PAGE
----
Interesting

whitneymuseum:

New Year’s resolution to learn more about art? Sign up for our three-week course, which kicks off this January! Art As Activism, Activism as Art will consider different aesthetic strategies that artists have used to address the politically urgent questions of their time. Learn more/sign up at whitney.org

[Guerrilla Girls (b. 1985), Guerrilla Girls Review the Whitney, 1987. Offset lithograph, 22 × 17 in. (55.9 × 43.2 cm). Whitney Museum of American Art, New York; purchase 2000.91. © Guerrilla Girls]

Interesting

telfairmuseums:

Detail from Savannah artist Cedric Smith’s “The price of freedom” (2016) now on view in the #JepsonCenter. #art912

#savannah #artmuseum #art #museum #painting #mixedmedia #contemporaryart #contemporary #contemporarypainting #onview #detail #pistol #cotton #civilrights #freedom #savannahga #artlovers #artlife #artist #artwork #painter (at Savannah, Georgia)

Interesting

telfairmuseums:

Detail from Savannah artist Cedric Smith’s “The price of freedom” (2016) now on view in the #JepsonCenter. #art912

#savannah #artmuseum #art #museum #painting #mixedmedia #contemporaryart #contemporary #contemporarypainting #onview #detail #pistol #cotton #civilrights #freedom #savannahga #artlovers #artlife #artist #artwork #painter (at Savannah, Georgia)

Interesting

archivesofamericanart:

We acquired the papers of sculptor and painter Charles Searles (1937–2004) in 2012.  

Searles used abstract forms and bold color to explore themes in black visual culture, dance, and music. Searles came of age in Philadelphia during the politically and culturally dynamic 1960s, and his personal papers reveal a man deeply connected to his roles as both artist and activist, epitomized by his involvements with the Black Emergency Cultural Coalition (BECC).  

This watercolor sketch by Searles is currently on view in our exhibition Expanding the Legacy: New Collections on African American Art on view in DC through March 21. 

Interesting

natgeoyourshot:

Top Shot: Dreamscape

Top Shot features the photo with the most votes from the previous day’s Daily Dozen. The Daily Dozen is 12 photos chosen by the Your Shot editors each day from thousands of recent uploads. Our community has the chance to vote for their favorite from the selection.

Your Shot photographer Albert Dros found himself witnessing a beautiful morning scene in the Netherlands. “In August the Netherlands turns into a purple dreamscape,” said Dros. “Especially during the misty mornings when the mist brings a magic atmosphere to the scene.” Photograph by Albert Dros

Interesting

geekynerfherder:

‘The Shining’ inspired ‘The Awakening of Jack’ by Nikita Kaun.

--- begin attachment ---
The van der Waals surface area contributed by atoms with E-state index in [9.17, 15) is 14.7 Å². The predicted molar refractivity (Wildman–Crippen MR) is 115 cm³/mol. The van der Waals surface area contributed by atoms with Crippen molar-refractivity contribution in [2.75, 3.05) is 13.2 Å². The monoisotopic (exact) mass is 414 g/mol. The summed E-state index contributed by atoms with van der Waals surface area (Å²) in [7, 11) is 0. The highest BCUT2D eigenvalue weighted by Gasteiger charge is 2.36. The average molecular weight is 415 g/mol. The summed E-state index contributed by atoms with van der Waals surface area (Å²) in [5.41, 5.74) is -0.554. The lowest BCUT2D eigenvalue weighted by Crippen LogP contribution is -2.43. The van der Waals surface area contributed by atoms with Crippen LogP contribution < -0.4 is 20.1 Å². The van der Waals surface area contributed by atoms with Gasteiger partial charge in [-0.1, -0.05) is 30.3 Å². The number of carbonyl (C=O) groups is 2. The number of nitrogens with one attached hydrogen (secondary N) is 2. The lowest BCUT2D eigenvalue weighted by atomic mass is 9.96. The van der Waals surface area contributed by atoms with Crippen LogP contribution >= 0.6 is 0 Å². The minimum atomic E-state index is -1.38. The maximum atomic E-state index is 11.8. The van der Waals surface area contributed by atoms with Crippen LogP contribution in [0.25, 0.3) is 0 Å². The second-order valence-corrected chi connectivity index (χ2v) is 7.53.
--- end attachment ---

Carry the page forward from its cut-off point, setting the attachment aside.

24" x 36" 4 colour double sided screenprints, in a Regular TIMED edition on specialist orange paper in a limited of 95 for £42 with the Hotel Carpet pattern on the reverse, and a Variant on specialist purple paper in a limited edition of 55 for £47 with the Room 237 Carpet pattern on the reverse.

The timed release period is until Thursday October 6 at 6pm UK, or if the limit of 95 is met sooner.

Go here to buy.

Interesting

geekynerfherder:

‘The Shining’ inspired ‘The Awakening of Jack’ by Nikita Kaun.

24" x 36" 4 colour double sided screenprints, in a Regular TIMED edition on specialist orange paper in a limited of 95 for £42 with the Hotel Carpet pattern on the reverse, and a Variant on specialist purple paper in a limited edition of 55 for £47 with the Room 237 Carpet pattern on the reverse.

The timed release period is until Thursday October 6 at 6pm UK, or if the limit of 95 is met sooner.

Go here to buy.

Interesting

npr:

We’re not going to bury the lead here: Bob Ross’ hair was actually straight. Just ask his longtime business partner Annette Kowalski, who knew Ross better than anyone — he had just gotten out of the Air Force, and was unsuccessfully trying to make a living as a painter, she says.

“He got this bright idea that he could save money on haircuts. So he let his hair grow, he got a perm, and decided he would never need a haircut again,” Kowalski explains.

Before he could change it back, though, the perm became his company’s logo — Ross hated it. “He could never, ever, ever change his hair, and he was so mad about that,” Kowalski says. “He got tired of that curly hair.”

But viewers never got tired of Ross or his show The Joy of Painting. With his soft, hypnotic voice, he’d bring his viewers in close as he created 30-minute masterpieces — distant mountain ranges, seascapes, forest scenes, always with those happy little trees. He’d sling his palette around, blend the titanium white paint, whisper about his life in Alaska, then gently tap his fan brush to create a canvas full of fluffy clouds. With his partly unbuttoned chambray shirt, his halo of tight curls and his soothing demeanor, Ross was a fixture on PBS.

Re-watching the show decades later — it’s now streaming on Netflix — The Joy of Painting still feels like a personal art lesson. And yet the oil painter we spent so many hours with remains a mystery. Ross led a private life and did only a few interviews during his career.

The Real Bob Ross: Meet The Meticulous Artist Behind Those Happy Trees

Photos: Bob Ross Inc.